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Porter and kvass in St. Petersburg

It is well known that, before the technique of malting was devised, grains were baked into bread to make them soluble for the brewer, and that this method was used in Mesopotamia, now a part of Iraq. It has always seemed to me that this bready way of brewing must have spread through Armenia into Russia, giving rise to kvass.

Kvass is traditionally made by baking whatever grains are available, most often rye, and producing a brew of low-to-medium strength, occasionally flavoured with fruit or herbs. The name comes from the Russian word for "leaven." The Russians regard it as a distinct drink, but it is surely an early form of beer. Either way, it is of considerable significance in the history of drink.


For the visitor to Russia, kvass was never easy to find. It was principally distributed by trucks like small petrol-tankers, which plied their trade in residential areas.


For the visitor to Russia, kvass was never easy to find. It was principally distributed by trucks like small petrol-tankers, which plied their trade in residential areas. People would come out with glasses, jugs, or jerricans to buy their kvass. It was a trade unseen by most tourists or business visitors. Nor were the Russians ever proud of this traditional drink, seeing it as rather primitive.

My own occasional visits to Russia have also tended to be at the wrong time for kvass: in winter, when vodka-drinking is at its height. Kvass has traditionally been regarded as a summer beverage.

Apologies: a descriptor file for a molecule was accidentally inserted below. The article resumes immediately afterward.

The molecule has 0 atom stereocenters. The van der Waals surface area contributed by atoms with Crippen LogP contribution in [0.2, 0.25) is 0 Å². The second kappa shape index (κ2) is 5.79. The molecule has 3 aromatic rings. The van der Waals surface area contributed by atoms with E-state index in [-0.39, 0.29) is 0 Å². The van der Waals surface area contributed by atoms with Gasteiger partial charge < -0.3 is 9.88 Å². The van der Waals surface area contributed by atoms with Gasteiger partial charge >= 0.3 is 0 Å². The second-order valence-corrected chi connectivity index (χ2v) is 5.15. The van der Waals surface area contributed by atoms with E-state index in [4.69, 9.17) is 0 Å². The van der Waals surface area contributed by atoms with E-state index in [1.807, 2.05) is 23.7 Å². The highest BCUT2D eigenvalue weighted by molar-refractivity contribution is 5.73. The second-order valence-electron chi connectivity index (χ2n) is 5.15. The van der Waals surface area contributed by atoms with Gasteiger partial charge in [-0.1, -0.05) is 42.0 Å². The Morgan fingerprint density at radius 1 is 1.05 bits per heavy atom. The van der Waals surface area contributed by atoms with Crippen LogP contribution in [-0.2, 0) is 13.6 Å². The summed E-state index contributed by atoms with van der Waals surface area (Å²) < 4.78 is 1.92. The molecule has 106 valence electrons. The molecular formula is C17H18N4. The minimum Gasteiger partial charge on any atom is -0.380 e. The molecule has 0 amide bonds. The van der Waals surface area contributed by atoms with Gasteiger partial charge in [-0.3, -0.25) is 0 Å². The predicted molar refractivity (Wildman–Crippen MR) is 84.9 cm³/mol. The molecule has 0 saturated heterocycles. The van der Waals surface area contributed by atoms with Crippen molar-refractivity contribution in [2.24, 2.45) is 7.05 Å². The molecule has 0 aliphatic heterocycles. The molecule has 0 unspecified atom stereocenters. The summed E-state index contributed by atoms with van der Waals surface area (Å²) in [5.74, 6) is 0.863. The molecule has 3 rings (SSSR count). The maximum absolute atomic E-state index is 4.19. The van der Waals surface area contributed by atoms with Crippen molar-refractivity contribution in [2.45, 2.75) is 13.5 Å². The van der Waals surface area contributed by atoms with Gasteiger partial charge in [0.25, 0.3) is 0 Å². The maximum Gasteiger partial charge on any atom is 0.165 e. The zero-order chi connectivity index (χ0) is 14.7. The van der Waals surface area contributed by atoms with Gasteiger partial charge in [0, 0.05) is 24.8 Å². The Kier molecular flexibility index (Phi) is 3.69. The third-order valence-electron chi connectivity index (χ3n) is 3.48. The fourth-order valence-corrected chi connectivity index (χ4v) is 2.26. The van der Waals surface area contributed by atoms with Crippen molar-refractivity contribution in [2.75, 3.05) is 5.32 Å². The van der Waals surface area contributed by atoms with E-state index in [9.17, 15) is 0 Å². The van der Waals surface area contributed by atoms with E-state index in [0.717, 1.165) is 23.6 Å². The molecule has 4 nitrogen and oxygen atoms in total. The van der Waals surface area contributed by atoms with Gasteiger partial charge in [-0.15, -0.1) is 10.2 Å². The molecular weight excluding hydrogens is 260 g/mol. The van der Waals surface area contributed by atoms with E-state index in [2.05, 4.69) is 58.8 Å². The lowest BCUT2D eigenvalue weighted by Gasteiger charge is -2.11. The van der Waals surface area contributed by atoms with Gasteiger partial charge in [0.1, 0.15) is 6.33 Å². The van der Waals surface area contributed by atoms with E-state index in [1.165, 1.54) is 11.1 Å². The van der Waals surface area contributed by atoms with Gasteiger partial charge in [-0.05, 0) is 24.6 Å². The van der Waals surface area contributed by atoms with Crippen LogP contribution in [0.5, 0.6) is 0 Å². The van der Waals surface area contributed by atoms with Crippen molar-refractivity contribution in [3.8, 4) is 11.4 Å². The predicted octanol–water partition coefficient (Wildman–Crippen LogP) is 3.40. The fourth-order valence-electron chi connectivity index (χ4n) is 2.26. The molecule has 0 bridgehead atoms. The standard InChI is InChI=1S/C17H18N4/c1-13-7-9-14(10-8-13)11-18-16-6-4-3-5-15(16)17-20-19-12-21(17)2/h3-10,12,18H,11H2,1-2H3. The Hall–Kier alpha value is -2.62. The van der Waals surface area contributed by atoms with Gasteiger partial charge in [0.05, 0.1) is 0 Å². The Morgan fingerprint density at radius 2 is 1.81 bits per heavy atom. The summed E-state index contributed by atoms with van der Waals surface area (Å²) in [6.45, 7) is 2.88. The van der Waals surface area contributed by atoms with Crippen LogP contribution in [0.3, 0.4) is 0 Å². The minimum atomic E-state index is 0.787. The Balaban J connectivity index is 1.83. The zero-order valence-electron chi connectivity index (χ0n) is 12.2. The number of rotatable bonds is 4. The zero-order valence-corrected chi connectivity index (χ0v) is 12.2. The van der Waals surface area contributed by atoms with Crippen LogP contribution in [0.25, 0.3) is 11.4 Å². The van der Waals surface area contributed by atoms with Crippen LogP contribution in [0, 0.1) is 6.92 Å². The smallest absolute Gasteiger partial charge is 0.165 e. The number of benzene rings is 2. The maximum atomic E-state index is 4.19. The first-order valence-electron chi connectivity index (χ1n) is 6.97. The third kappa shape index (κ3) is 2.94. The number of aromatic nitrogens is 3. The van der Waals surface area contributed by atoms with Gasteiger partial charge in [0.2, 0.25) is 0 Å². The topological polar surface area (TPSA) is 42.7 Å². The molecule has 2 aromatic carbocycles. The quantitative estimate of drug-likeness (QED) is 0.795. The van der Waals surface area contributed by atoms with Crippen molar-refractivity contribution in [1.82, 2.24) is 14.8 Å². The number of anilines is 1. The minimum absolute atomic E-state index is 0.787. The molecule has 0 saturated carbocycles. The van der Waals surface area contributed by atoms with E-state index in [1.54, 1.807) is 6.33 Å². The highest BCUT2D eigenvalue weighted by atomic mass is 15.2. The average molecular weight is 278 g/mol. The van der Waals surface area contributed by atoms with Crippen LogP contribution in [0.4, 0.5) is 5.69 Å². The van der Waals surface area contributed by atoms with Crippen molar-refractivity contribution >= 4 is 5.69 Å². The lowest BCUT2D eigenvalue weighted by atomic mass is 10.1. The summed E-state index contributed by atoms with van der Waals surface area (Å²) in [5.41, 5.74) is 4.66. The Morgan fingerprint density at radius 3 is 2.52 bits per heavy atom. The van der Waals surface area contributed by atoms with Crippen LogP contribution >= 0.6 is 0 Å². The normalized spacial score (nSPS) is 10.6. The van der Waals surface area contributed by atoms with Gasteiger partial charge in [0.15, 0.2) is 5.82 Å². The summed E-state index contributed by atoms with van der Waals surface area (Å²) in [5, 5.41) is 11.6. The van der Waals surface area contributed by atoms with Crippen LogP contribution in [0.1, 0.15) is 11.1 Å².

I use the past tense because kvass is becoming even harder to find as Russia's trend-setters turn away from tradition in favour of Western products. Fortunately, such behaviour is not universal.

On a recent visit to St. Petersburg, I did spot on the edge of the city-centre a roadside hut painted with a word that in cyrillic letters looked rather like KBAC. I had with me a Russian-speaker who could confirm that the word was "kvass." The wooden hut had a serving hatch, at which I met the proprietor, a young man with the splendidly alcoholic name of Sergei Smirnoff.

Mr Smirnoff warned me that his stock of kvass had been delivered at the end of summer, in a 300-litre tank. Fresh, it had been sweet; now, it was somewhat sour, though I was told that some connoisseurs preferred it that way.